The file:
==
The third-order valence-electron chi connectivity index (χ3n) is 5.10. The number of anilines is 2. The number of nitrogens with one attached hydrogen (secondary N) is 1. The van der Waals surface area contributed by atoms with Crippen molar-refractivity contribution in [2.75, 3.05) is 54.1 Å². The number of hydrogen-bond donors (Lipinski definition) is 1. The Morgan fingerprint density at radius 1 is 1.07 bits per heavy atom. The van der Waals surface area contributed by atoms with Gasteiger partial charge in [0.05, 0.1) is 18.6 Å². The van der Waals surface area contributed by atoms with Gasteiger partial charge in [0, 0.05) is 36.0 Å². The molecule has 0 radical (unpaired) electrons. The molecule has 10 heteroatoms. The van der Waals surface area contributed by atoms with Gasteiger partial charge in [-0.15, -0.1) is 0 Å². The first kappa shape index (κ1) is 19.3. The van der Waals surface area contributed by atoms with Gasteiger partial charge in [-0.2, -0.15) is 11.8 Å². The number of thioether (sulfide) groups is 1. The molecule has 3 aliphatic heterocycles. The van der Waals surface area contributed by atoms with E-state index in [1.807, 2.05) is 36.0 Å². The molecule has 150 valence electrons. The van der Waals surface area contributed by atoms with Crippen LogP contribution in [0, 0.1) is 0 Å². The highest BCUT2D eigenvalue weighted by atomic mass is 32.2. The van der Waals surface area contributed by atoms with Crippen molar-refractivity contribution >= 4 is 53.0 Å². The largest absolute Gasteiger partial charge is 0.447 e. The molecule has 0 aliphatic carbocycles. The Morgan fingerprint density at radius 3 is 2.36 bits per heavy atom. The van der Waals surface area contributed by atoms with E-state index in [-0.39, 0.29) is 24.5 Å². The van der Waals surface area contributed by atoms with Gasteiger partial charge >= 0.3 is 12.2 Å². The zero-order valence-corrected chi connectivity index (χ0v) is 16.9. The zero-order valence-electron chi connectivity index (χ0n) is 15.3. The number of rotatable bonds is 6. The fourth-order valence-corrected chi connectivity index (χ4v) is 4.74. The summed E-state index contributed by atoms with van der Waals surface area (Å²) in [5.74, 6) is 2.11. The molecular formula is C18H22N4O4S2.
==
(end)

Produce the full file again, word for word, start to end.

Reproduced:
The third-order valence-electron chi connectivity index (χ3n) is 5.10. The number of anilines is 2. The number of nitrogens with one attached hydrogen (secondary N) is 1. The van der Waals surface area contributed by atoms with Crippen molar-refractivity contribution in [2.75, 3.05) is 54.1 Å². The number of hydrogen-bond donors (Lipinski definition) is 1. The Morgan fingerprint density at radius 1 is 1.07 bits per heavy atom. The van der Waals surface area contributed by atoms with Gasteiger partial charge in [0.05, 0.1) is 18.6 Å². The van der Waals surface area contributed by atoms with Gasteiger partial charge in [0, 0.05) is 36.0 Å². The molecule has 0 radical (unpaired) electrons. The molecule has 10 heteroatoms. The van der Waals surface area contributed by atoms with Gasteiger partial charge in [-0.15, -0.1) is 0 Å². The first kappa shape index (κ1) is 19.3. The van der Waals surface area contributed by atoms with Gasteiger partial charge in [-0.2, -0.15) is 11.8 Å². The number of thioether (sulfide) groups is 1. The molecule has 3 aliphatic heterocycles. The van der Waals surface area contributed by atoms with E-state index in [1.807, 2.05) is 36.0 Å². The molecule has 150 valence electrons. The van der Waals surface area contributed by atoms with Crippen LogP contribution in [0, 0.1) is 0 Å². The highest BCUT2D eigenvalue weighted by atomic mass is 32.2. The van der Waals surface area contributed by atoms with Crippen molar-refractivity contribution >= 4 is 53.0 Å². The largest absolute Gasteiger partial charge is 0.447 e. The molecule has 0 aliphatic carbocycles. The Morgan fingerprint density at radius 3 is 2.36 bits per heavy atom. The van der Waals surface area contributed by atoms with E-state index in [-0.39, 0.29) is 24.5 Å². The van der Waals surface area contributed by atoms with Gasteiger partial charge >= 0.3 is 12.2 Å². The zero-order valence-corrected chi connectivity index (χ0v) is 16.9. The zero-order valence-electron chi connectivity index (χ0n) is 15.3. The number of rotatable bonds is 6. The fourth-order valence-corrected chi connectivity index (χ4v) is 4.74. The summed E-state index contributed by atoms with van der Waals surface area (Å²) in [5.74, 6) is 2.11. The molecular formula is C18H22N4O4S2.